7. When the Board informs the participants that the hearing is completed, the telephonic participant may disconnect, and the next petition will be called.
  8. If a party does not timely call and connect to the scheduled hearing, the hearing may proceed in their absence, and the Board may decide the appeal.
  9. Issuance of Orders may be delayed under these circumstances.

NOTICE: In the event parties experience connectivity issues when attempting to connect to the call, the party must notify the Board immediately by emailing to

Board of Finance and Revenue
Time Schedule for April Hearings

  • April 7th 9 a.m. (Morning call in number: 1-888-251-2909 Access code: 8091742)
    • Corporation Tax
      • #101-102  Costco Wholesale Membership Inc. (1815877, 1815878) Michele Borens
      • #111 Energy Power Investment Company LLC (1905743) Roger Seminara
      • #128  Lancaster Buffet Inc. (1909928) William Spade
    • Personal Income Tax
      • #4 Simeon and Eleanor D Isayeff (1913026) Simeon Isayeff
      • #5 Robert and Shelley M Casciato (1913440) Simeon Isayeff
      • #23 Shawmak Associates (1819430) William Rosoff
  • April 7th 1 p.m. (Afternoon call in number: 1-888-808-6929 Access code: 6875209)
    • Miscellaneous Tax
      • #1 Fazliddin Kalanov (1910627) Douglas Roeder
      • #9 Jerome and Lori Marcus (1823979) Jerome Marcus
      • #10 Shandra S. Kisailus (1906737, 1906741) Samantha Wolfe
    • Sales Tax
      • #6 Vintage Garden Florist (1915953) Cindy Curtis
      • #29 Markop Inc. (1912612) Douglas Roeder
  • April 8th 9 a.m. (Morning call in number: 1-888-251-2909 Access code: 8091742)
    • Corporation Tax
      • #129-130 Ansaldo STS USA Inc. (1916129, 1916208) Charles Potter
    • Personal Income Tax
      • #21 Alfred A. Kuehn (1906995) Charles Potter
      • #24 Gary and Patti Pagenkopf (0813548) Charles Potter
      • #25 Jennifer L. Gordon (0822642) Charles Potter
      • #26 Richard Cray (0812900) Charles Potter | Board of Finance & Revenue | 717-787-2974 | Joe Torsella, State Treasurer

On March 21, 2020, the Pennsylvania Department of Revenue announced that the deadline for taxpayers to file their 2019 Personal Income Tax Returns is extended to July 15, 2020.  This means taxpayers will have an additional 90 days to file from the original deadline of April 15.  The Internal Revenue Service also extended the federal filing deadline to July 15, 2020.

The Department of Revenue will also waive penalties and interest on 2019 personal income tax payments through the new deadline of July 15, 2020.  This extension applies to both final 2019 tax returns and payments, and estimated payments for the first and second quarters of 2020.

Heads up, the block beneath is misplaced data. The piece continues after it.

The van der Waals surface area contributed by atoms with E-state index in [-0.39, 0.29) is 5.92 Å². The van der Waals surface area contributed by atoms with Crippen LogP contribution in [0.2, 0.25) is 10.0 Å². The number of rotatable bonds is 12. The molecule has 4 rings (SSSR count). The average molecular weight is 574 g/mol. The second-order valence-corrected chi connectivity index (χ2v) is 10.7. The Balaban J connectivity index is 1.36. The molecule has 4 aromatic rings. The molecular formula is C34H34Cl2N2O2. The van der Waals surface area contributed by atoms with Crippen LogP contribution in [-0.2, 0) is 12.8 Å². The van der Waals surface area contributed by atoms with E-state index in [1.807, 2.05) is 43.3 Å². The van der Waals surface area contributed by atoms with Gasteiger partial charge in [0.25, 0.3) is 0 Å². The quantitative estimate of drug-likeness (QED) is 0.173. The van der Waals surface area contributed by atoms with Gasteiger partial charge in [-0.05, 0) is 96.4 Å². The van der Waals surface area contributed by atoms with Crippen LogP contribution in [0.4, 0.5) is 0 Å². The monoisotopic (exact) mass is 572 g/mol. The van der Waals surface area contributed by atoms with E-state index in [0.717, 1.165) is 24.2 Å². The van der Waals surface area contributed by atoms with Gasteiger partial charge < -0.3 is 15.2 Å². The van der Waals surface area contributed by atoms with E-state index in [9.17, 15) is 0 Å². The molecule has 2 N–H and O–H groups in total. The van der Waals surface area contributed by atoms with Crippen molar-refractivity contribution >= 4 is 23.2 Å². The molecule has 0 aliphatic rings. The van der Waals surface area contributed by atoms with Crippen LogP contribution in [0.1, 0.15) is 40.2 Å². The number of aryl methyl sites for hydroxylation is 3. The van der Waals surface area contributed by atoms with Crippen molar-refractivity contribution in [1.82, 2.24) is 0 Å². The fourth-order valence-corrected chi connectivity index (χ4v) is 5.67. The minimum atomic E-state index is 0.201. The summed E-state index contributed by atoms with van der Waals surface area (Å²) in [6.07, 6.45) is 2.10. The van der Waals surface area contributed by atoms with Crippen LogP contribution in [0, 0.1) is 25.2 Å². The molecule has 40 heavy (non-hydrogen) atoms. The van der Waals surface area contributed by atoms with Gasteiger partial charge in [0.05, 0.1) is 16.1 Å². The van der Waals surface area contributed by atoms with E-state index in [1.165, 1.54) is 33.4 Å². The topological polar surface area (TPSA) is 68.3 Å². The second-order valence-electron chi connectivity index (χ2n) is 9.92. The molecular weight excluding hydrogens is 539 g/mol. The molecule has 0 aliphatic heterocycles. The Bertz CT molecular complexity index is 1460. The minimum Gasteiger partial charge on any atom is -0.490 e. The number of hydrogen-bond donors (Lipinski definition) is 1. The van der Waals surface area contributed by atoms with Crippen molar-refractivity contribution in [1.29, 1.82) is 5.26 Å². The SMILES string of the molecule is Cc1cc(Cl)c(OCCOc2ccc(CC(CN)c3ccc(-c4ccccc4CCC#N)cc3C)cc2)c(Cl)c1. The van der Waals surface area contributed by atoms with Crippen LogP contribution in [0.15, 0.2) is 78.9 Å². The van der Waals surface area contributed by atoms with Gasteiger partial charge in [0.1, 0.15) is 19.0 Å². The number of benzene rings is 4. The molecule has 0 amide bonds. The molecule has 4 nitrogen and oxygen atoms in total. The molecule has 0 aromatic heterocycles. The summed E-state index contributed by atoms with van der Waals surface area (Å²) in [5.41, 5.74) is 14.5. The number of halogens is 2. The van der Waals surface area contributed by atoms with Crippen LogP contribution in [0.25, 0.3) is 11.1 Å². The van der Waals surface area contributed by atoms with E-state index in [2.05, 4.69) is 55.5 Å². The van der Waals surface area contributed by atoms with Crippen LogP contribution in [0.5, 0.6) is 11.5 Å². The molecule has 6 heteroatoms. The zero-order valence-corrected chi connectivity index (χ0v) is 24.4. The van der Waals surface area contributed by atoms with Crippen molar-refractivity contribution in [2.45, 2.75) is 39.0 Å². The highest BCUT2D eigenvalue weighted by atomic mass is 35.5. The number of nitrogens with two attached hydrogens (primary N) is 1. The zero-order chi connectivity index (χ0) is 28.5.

For any questions related to Pennsylvania state and local tax issues, please contact Paul Morcom, 717-237-5364 ( or Sharon Paxton, 717-237-5393 (

On January 31, 2020, the Pennsylvania Department of Revenue (“Revenue”) issued Letter Ruling No. SUT-20-001, which concluded that the taxability of a membership fee in a professional association depends upon what a member receives in exchange for the membership.  If the member does not receive any taxable tangible personal property or taxable services in exchange for the fee, then the fee is not taxable.  However, if a member receives taxable tangible personal property or taxable services in exchange for the membership fee, then the fee is taxable.  Revenue notes that a membership fee in and of itself is not taxable because it is not an enumerated taxable service.  However, if the membership fee includes the transfer of taxable tangible personal property, in addition to nontaxable services, the entire charge for the membership fee is subject to tax if it is not separately stated from the taxable tangible personal property under Downs Racing, LP v. Commonwealth, 196 A.3d 603, 611 (Pa. 2018).  In the fact pattern contained in the Letter Ruling, Revenue determined that the membership fees were subject to Pennsylvania sales tax on members located in Pennsylvania because the members received taxable tangible personal property (published guide, tools and templates, on demand webinars, and publications) along with nontaxable services (networking opportunities, discounts on certifications, and certification tracking).  Additionally, Revenue nixed application of the “essence of transaction test,” by pointing out that the Pennsylvania Supreme Court has never endorsed that test.

This Letter Ruling has the potential to cause a host of problems for professional associations that charge membership fees.  If you are a professional association charging membership fees, it is in your best interest to determine what is included with your paid membership and whether or not any of those membership benefits are taxable.  However, if they are taxable, how do you quantify the separate value for taxability purposes?  If you haven’t been separately stating taxable and nontaxable membership fees, what is your potential audit risk?

If you have questions about the Letter Ruling or any state tax matter, please feel free to contact a member of the McNees State and Local Tax team.

Click here for Letter Ruling



Effective January 1, 2020 to December 31, 2020, the rate of interest on underpayments of Pennsylvania taxes will be 5% per annum.  Additionally, the rate of interest on overpayments of tax will be 3% per annum (except for personal income tax overpayments, which accrue interest at the same rate as for underpayments).  See Interest Rate Notice, Pa. Dept. Rev., PA. Bull. Doc. No. 19-1949, Pa. Bull. Vol. 49, No. 52, 12/28/19.  For perspective purposes, the interest rates for 2019 were 6% for underpayments and 4% for overpayments.

For any questions related to interest calculations or just Pennsylvania state and local tax questions in general, please contact Paul Morcom at 717-237-5364 or Sharon Paxton at 717-237-5393.

On September 30, 2019, the Pennsylvania Department of Revenue issued Corporation Tax Bulletin 2019-4 giving guidance on nexus for Corporate Net Income Tax purposes (“Bulletin”).